A special needs trust is a legal arrangement that allows you to provide for your child with a disability while maintaining your child’s eligibility for government benefits. The trust can hold cash, stocks, and other financial assets that you transfer to the trust’s care, and the trust will use those assets strictly for your child’s benefit.
The trust is a legal entity that has a trustee and possibly co-trustees who are responsible for managing the trust. The trustees pay bills on behalf of the beneficiary and make decisions about any investments or other financial matters related to the trust. You might name yourself as trustee, or you might choose another person or group (such as a bank) to act as the trustee of the trust.
If you already have an estate plan in place, you can easily add a special needs trust by specifying in your will or living trust that you want some of your assets transferred into a special needs trust upon your death. In fact, many parents who set up special needs trusts include instructions in their wills for money to be transferred from their estate into the special needs trust upon their death.
A special needs trust is a legal document that allows you to provide for your child’s needs without jeopardizing government benefits, such as SSI and Medicaid. The money in the trust will be used by the trustee, who you appoint, to pay for the extra things your child needs. The trustee must use the money only for those things that are not covered by government benefits. In order to qualify for these benefits, your child must have less than $2000.00 in resources. Therefore, if you leave assets directly to your child or include him or her in your will or living trust, your child will lose these valuable benefits. This is where a special needs trust comes in.
The easiest way to create a special needs trust is through a lawyer that specializes in special needs trusts. Your estate planning attorney should be able to help with this process and should have access to the correct forms.
A Special Needs Trust can be established while you’re alive, or it can be included in your Will. A Will only goes into effect after you die, however, and if your child needs help immediately, this may not be the best option for them.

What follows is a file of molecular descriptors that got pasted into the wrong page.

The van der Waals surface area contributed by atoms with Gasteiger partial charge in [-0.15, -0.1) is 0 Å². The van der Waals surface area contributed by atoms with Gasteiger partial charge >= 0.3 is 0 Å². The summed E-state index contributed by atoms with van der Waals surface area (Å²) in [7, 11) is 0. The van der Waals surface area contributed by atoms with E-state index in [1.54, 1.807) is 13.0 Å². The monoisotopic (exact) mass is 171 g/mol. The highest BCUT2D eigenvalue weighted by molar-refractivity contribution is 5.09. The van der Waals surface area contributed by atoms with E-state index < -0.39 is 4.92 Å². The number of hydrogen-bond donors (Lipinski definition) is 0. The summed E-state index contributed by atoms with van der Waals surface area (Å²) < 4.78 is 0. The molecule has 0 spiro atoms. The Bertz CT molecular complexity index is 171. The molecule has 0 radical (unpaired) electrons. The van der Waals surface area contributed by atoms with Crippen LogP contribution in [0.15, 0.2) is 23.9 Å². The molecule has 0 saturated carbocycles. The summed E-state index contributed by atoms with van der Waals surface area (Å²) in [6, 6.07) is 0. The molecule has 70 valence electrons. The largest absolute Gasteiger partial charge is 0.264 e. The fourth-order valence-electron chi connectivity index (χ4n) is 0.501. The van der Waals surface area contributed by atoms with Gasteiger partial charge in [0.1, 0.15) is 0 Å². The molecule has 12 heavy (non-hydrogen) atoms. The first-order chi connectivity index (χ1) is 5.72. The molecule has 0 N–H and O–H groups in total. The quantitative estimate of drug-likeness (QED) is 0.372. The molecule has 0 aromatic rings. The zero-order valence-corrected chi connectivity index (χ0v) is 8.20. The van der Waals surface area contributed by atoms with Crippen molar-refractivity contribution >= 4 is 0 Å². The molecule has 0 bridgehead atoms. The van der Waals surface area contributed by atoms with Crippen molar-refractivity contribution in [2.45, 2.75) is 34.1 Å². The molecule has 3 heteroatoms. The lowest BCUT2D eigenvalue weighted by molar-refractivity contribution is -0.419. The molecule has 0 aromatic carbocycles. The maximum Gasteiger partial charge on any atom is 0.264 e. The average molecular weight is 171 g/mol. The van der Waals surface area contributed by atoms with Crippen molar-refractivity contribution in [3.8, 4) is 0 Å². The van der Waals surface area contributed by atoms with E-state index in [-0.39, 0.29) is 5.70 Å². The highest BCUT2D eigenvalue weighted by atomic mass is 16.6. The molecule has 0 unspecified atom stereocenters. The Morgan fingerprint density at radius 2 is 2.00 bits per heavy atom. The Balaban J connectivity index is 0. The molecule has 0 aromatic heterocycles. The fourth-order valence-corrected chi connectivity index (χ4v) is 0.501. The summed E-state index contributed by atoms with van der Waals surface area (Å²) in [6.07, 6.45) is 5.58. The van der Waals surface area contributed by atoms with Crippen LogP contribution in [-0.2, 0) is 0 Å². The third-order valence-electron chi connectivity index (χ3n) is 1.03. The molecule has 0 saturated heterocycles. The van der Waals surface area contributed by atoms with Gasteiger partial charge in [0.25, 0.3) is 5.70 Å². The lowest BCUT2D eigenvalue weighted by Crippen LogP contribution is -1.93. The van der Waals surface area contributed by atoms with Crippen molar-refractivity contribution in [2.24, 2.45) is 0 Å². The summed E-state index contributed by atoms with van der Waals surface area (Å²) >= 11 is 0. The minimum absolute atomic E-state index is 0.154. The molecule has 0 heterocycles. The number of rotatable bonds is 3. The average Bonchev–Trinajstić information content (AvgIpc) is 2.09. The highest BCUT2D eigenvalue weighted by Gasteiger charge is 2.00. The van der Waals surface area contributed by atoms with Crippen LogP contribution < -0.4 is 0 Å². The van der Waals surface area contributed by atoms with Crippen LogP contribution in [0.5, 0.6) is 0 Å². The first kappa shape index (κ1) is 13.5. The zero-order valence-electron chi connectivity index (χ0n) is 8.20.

If you decide to establish a trust while you’re alive, you can choose whether it’s revocable or irrevocable. An irrevocable trust cannot be changed once it’s created, so make sure that you fully understand the terms before establishing an irrevocable trust. A revocable trust is much more flexible because it can be changed at any time by its creator.
You’ll need to determine who will manage your child’s trust funds. In addition to yourself (if possible), you’ll likely want to name at least one other person, who can serve as successor trustee if something happens to you. It’s a good idea to name more than one successor trustee so that there’s no interruption in service should one of them become unavailable.
A Special Needs Trust can be set up by you or an agent acting on your behalf. It can also be created if you leave behind funds in a will after you die. If a loved one leaves money to you in their will, they can make sure that the funds are placed into an SNT.
The trustee of the special needs trust has power over the funds in the trust and decides how and when they will be used, based on the terms of the trust document. The trustee cannot give money directly to your relative but can use it on his or her behalf.
A Special Needs Trust is designed to supplement, not replace, these public benefits by providing additional income and resources for your loved one’s care. The money in the trust cannot be used to pay for food, shelter or clothing, because those are expenses that are covered by the government. However, the money can be used for medical costs, education and recreational expenses that aren’t covered by public assistance programs.
A Special Needs Trust may also be used to benefit other family members who aren’t disabled. The main difference is that in this case, the assets are distributed to the beneficiary after they die.